In our MKE Music Rewind series, we revisit a notable Milwaukee song that was released before Milwaukee Record became a thing in April 2014.

In retrospect, 2009 was a strange time of transition in Milwaukee music. It was also a difficult time in my life. Fortunately, Red Knife Lottery was around to make both of them better.

At that point in time, the hype and indie label attention the city’s music scene experienced in the early aughts was fading fast. The Promise Ring was now long gone. Decibully was dropped from Polyvinyl and slowing down considerably. Temper Temper had broken up, and Revelation Records labelmates Since By Man would soon be following them into oblivion. Jaill (then just “Jail’) was still a year away from inadvertently dividing the local music scene by signing with Sub Pop, and Call Me Lightning was making better music than ever, but doing so on smaller labels and to fewer people than before. I wasn’t aware of most of that at the time, of course. I had just trying to feel at home in a new city. And with the help of Red Knife Lottery, I eventually did.

In fall of 2009, I—24 at the time—decided to move to Milwaukee after being dumped by a girl I’d dated for about three years and months removed from being the first Gannett copy desk casualty in the latest round of Oshkosh Northwestern newspaper layoffs. I had nothing but the temporary help of unemployment checks, some helpful friends who lived here, and a desire to see the local bands I loved in a city I’d longed to live in since high school. Due to the reasons I’d listed above and more, the last part wasn’t really what I expected. In fact, none of it really went the way I thought it would.

My first few months in Milwaukee were extremely difficult. I was lonely, homesick, and isolated (I’d made the mistake of moving to Shorewood before it essentially became one big outdoor shopping plaza). Other than some freelance writing gigs, job opportunities weren’t exactly bowling me over. Between those frustrations and most of the bands who’d initially brought my attention Milwaukee’s way either winding down or breaking up by the time I’d arrived, I was left to look for reasons to believe in my new city. Luckily, I found Red Knife Lottery.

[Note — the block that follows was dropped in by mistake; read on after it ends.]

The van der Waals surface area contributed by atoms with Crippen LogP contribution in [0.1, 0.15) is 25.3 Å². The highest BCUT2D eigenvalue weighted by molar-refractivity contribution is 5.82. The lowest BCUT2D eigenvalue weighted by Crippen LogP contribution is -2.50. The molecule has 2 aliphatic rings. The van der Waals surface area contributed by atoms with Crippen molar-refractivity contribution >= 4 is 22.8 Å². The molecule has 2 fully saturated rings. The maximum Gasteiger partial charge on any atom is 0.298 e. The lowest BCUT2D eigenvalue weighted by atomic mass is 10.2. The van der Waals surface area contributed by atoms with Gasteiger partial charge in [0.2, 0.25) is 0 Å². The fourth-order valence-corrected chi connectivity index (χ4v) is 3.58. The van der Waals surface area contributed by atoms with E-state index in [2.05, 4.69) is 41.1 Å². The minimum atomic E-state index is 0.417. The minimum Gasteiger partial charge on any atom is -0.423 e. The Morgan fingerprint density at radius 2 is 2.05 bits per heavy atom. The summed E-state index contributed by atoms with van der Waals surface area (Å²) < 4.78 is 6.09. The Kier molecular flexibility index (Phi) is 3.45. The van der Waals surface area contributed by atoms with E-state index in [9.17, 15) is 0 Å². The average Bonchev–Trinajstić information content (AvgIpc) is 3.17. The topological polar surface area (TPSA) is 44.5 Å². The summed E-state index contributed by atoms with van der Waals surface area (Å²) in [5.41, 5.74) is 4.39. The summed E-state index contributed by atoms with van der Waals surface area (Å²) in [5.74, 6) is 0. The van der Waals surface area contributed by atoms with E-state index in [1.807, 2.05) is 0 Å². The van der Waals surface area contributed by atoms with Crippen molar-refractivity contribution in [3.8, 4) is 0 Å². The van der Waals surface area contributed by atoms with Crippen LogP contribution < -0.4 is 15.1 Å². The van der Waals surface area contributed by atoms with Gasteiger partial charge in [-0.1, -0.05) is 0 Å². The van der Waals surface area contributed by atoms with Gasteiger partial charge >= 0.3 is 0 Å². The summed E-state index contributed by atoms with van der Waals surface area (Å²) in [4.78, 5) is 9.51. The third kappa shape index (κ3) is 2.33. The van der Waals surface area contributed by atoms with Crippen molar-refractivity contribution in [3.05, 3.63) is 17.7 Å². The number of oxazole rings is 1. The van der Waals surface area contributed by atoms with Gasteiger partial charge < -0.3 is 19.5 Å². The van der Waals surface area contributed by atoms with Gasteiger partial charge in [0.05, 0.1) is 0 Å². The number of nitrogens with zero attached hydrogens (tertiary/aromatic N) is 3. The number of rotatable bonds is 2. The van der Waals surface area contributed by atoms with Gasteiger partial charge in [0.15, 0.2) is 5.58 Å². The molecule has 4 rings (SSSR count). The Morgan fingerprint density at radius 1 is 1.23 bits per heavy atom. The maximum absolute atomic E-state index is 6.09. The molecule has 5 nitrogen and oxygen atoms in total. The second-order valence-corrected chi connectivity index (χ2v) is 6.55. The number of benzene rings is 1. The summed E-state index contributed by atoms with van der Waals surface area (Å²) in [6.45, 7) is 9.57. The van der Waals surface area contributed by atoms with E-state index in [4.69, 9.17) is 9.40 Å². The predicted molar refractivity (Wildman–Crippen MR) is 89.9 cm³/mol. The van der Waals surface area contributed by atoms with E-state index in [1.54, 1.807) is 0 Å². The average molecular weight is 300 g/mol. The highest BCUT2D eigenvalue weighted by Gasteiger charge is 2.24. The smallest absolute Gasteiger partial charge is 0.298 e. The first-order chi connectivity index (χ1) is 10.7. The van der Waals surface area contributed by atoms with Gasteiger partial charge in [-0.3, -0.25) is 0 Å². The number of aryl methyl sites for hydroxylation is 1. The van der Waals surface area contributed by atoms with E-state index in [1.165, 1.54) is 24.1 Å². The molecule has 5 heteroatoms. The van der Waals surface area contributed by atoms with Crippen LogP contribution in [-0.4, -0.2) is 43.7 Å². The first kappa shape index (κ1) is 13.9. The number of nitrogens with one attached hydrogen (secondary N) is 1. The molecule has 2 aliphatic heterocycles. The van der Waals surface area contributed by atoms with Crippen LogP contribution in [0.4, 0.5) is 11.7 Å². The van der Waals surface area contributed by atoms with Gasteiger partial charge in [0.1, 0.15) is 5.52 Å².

As I was trying (and failing) to settle into life in Milwaukee in 2009, the young band followed up its impressive So Much Drama EP with a full-length called Soiled Soul & Rapture. By this point, Red Knife had fashioned something of a local reputation for itself, though I was unaware of them. Between releases, they’d incurred lineup changes, but seemed poised for bigger and better things. After spending time in a Dallas studio with Grammy-winning producer John Congleton (of the pAper chAse), the up-and-coming outfit had 10 quality songs. The release drew apt comparisons to bands like The Blood Brothers, garnered attention from Alternative Press Magazine, bolstered their local status, and found the band playing out often.

Early in 2010, I forced myself to stay in town for a full weekend, at which point I saw Red Knife Lottery at Cactus Club. With Ashley Chapman’s magnetic stage presence, emotional and deeply personal lyrics, and the incomparable screams that cut jagged lines through her otherwise smooth vocals, the singer led an aural experience. Joining her was instrumental backing that was powerful, fun, and danceable all at once. I was instantly hooked. I bought the new CD and put it into regular rotation in my Saturn…which is one MySpace reference from being the most 2010 sentence ever composed. Soon, I became a fixture at Red Knife’s shows.

Over the months and shows that followed, the band’s members (whether out of increased familiarity or straight-up pity for this weird newcomer from Menasha) were among the first people to make me feel at home in Milwaukee. I was welcomed into the orbit of their friend group and things finally started to fall into place. I had some new friends now, I finally felt familiar with Milwaukee music, and I slowly started to feel like I might actually belong here.

Though I won’t soon forget the kindness and acceptance its members (namely Chapman and Christian Hansen) showed me almost a decade ago, Red Knife Lottery needs no personal attributes to be enjoyed. Yes, some of the material can be timestamped to that distinct period in music, but much of Soiled Soul holds up. I still throw it on from time to time, and my favorite song changes with each listen. Ultimately, I choose to remember Red Knife Lottery with “The Good Land” because it illustrates Chapman’s vocal range, it showcases the band’s musical acumen, and its title is a nod to the city the band helped me love.

Red Knife Lottery called it quits in late 2010. However, the end of one great band resulted in far better things for its members. Chapman (now Ashley Smith) married drummer Ryan Smith, opened Alive & Fine, and currently fronts Whips (which features Hansen on guitar). Hansen and bassist Joe Kanack play together in Hot Coffin. Guitarist Dan Yingling is in Chicago-based Cut Teeth. I have no doubt they’ll all hate that I wrote this article reminding people about the band, but I’ll always remember how—in both the musical and personal sense—Red Knife Lottery welcomed me to the Milwaukee music scene on their way out of it.

About The Author

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Co-Founder and Editor

Before co-founding Milwaukee Record, Tyler Maas wrote for virtually every Milwaukee publication (except Wassup! Magazine). He lives in Bay View and enjoys both stuff and things.